The U.S. Supreme Court ruled in favor of same-sex marriages and many are now wondering how soon can they obtain a marriage license.
“All I wanted was the marriage license to add to my partner for 18 and a half years,” said Earl Leger, Hub City Resident.
St. Landry Parish Clerk of Court, Charles Jagneaux, said it could be another few weeks.
“Even though it’s the law of the land, at this point we, meaning the Louisiana Clerk of Courts Association, will probably not issue any same-sex marriage licenses until all appeals are exhausted which is at least 25 days,” said Jagneaux.
Louisiana Attorney General, Buddy Caldwell, is condemning the ruling saying it is an intrusion into what should be a state issue.
He said a number of gay couples have been showing up at Louisiana courthouses seeking marriage licenses.
Caldwell said it is not necessary to begin issuing licenses immediately until this waiting period is over.
Leger married his partner in Oklahoma City last year.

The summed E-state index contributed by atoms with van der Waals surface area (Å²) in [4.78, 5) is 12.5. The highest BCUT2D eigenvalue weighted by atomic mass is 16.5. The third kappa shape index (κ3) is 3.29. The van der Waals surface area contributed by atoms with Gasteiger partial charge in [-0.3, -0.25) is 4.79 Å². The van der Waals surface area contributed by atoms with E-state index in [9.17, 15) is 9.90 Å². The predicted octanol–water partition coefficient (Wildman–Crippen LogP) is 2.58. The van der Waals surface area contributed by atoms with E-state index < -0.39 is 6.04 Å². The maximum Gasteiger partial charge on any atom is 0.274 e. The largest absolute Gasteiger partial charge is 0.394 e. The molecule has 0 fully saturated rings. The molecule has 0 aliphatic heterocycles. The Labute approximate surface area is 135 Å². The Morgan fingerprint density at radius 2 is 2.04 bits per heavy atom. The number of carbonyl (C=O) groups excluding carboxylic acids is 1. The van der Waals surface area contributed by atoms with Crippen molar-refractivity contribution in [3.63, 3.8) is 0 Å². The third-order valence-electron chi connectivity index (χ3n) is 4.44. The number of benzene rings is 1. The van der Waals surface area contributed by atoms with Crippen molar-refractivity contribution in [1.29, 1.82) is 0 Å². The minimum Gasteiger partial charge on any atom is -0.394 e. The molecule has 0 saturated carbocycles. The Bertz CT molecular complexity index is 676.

He was overjoyed to hear their marriage would be recognized in Louisiana until, he was told it wouldn’t happen right away.
“I called everybody to even try to change my name and they said I could. I went to try to change it and they said I couldn’t,” said Leger.
As many same-sex couples are heading to state courts, Jagneaux said it had been surprisingly quiet at his office.
He said he does have one concern about the ruling.
At this point, Jagneaux is not sure if the rules in issuing state marriage licenses will be different.
“Is the state going to change it to show there’s a same-sex couple and who’s going to be the groom and who’s going to be the bride. How are they going to designate that? and will they leave it up to the participants, the people that are getting married?,” said Jagneaux.
Jagneaux said they’re just waiting for what changes are to come.